These help organisations meet up-front costs - and it is these that are often the deciding factor for those looking to invest - while other drivers like the RHI are aimed at providing longer-term tariff support.
In fact, thanks to these financial schemes, the economic case for businesses to invest in GSHPs has never been stronger. For example, the 2013 Early Review of the non-domestic RHI tariffs has proposed an increase in current payments for both small and large GSHPs, taking these up to a suggested 7.2-8.2p/kWh, which is around twice the current rates.
While these increases are still in consultation stage, the proposals reflect important recognition of the potential of GSHPs in helping the UK achieve its commercial carbon reduction targets, and would provide a welcome boost for widespread uptake.
Now that we have the technology and financial drivers in place to make GSHPs an attractive and viable long-term option for businesses, the most important next step is to ensure that we can depend on the highest levels of skill and expertise to meet demand.
For this, it's up to the industry to work together to uphold the right product, installation and training standards across the board.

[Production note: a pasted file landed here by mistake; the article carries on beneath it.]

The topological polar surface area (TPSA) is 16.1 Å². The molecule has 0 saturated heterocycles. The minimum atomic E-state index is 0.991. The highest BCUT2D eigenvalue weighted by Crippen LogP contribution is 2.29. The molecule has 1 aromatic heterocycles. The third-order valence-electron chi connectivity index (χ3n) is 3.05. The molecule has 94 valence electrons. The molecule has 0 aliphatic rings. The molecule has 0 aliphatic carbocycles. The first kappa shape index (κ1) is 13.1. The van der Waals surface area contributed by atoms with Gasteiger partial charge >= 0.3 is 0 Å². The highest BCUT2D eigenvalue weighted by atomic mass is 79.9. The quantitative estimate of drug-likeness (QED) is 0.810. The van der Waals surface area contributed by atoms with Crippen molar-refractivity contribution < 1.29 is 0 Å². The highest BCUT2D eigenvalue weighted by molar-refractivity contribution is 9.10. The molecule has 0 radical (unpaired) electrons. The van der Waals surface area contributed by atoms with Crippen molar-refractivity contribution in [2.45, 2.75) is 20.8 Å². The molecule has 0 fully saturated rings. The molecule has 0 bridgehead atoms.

As part of this, merchants, specifiers and installers alike should make the most of the GSHP training courses offered by manufacturers to ensure they are up-to-speed with the different models and ranges available.
However, overarching this specific training, it is the continued implementation of quality standards, such as the Microgeneration Certification Scheme (MCS) that will play the central role in determining quality levels across the industry as a whole.
The MCS gives both heat pumps and their installers the necessary stamp of approval to ensure optimum performance and best results for end-users. It provides tradespeople working with ground source and other heat pumps with a recognised standard of quality assurance, knowledge and training.
This not only helps stamp out problems spanning from poor specification, installation and maintenance, it gives both business and domestic users ultimate peace of mind when it comes to the quality of their system. Ensuring tradespeople and products are equipped to meet MCS standards will help build confidence in GSHPs and stimulate those all-important word-of-mouth referrals from satisfied customers, which are increasingly significant in a burgeoning and competitive marketplace.
At the moment, to qualify for non-domestic RHI payments, both GSHPs and those fitting them must be MCS accredited - but at NIBE we want to see this to go one step further.
We are calling for MCS to be introduced as a legal requirement for all heat pumps and heat pump installations (similar to the way the Gas Safe register works to regulate the boiler industry).
With the technology and incentives behind them, it's these high standards that will help maintain the level of quality needed to ensure GSHPs can perform to the full extent of their capability in the UK - and that will have the greatest impact in building future growth in the market.
// The author is UK managing director of NIBE //
15 August 2013